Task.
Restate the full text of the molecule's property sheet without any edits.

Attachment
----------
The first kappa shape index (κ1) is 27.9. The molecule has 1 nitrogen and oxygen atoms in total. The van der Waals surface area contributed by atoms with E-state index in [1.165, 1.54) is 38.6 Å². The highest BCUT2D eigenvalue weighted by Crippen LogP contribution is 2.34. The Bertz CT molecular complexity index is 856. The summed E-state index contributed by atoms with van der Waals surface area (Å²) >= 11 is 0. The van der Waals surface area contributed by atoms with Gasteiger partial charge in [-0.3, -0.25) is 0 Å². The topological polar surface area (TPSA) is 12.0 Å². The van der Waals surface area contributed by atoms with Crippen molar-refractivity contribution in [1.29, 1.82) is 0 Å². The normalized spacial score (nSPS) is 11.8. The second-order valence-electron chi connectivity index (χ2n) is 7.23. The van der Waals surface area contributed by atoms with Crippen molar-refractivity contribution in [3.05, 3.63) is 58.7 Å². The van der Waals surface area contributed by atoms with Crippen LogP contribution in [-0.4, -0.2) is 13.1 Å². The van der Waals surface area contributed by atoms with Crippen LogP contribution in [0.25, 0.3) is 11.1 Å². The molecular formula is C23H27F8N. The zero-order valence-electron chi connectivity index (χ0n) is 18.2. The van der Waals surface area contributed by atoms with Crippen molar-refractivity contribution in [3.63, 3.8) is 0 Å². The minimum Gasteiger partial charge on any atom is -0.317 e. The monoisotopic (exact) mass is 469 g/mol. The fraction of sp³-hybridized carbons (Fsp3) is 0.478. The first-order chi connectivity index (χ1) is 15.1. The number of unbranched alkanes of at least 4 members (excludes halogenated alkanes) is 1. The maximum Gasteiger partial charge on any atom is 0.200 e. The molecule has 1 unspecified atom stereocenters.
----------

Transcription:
The first kappa shape index (κ1) is 27.9. The molecule has 1 nitrogen and oxygen atoms in total. The van der Waals surface area contributed by atoms with E-state index in [1.165, 1.54) is 38.6 Å². The highest BCUT2D eigenvalue weighted by Crippen LogP contribution is 2.34. The Bertz CT molecular complexity index is 856. The summed E-state index contributed by atoms with van der Waals surface area (Å²) >= 11 is 0. The van der Waals surface area contributed by atoms with Gasteiger partial charge in [-0.3, -0.25) is 0 Å². The topological polar surface area (TPSA) is 12.0 Å². The van der Waals surface area contributed by atoms with Crippen molar-refractivity contribution in [1.29, 1.82) is 0 Å². The normalized spacial score (nSPS) is 11.8. The second-order valence-electron chi connectivity index (χ2n) is 7.23. The van der Waals surface area contributed by atoms with Crippen molar-refractivity contribution in [3.05, 3.63) is 58.7 Å². The van der Waals surface area contributed by atoms with Crippen LogP contribution in [-0.4, -0.2) is 13.1 Å². The van der Waals surface area contributed by atoms with Crippen LogP contribution in [0.25, 0.3) is 11.1 Å². The molecular formula is C23H27F8N. The zero-order valence-electron chi connectivity index (χ0n) is 18.2. The van der Waals surface area contributed by atoms with Crippen molar-refractivity contribution in [3.63, 3.8) is 0 Å². The minimum Gasteiger partial charge on any atom is -0.317 e. The monoisotopic (exact) mass is 469 g/mol. The fraction of sp³-hybridized carbons (Fsp3) is 0.478. The first-order chi connectivity index (χ1) is 15.1. The number of unbranched alkanes of at least 4 members (excludes halogenated alkanes) is 1. The maximum Gasteiger partial charge on any atom is 0.200 e. The molecule has 1 unspecified atom stereocenters.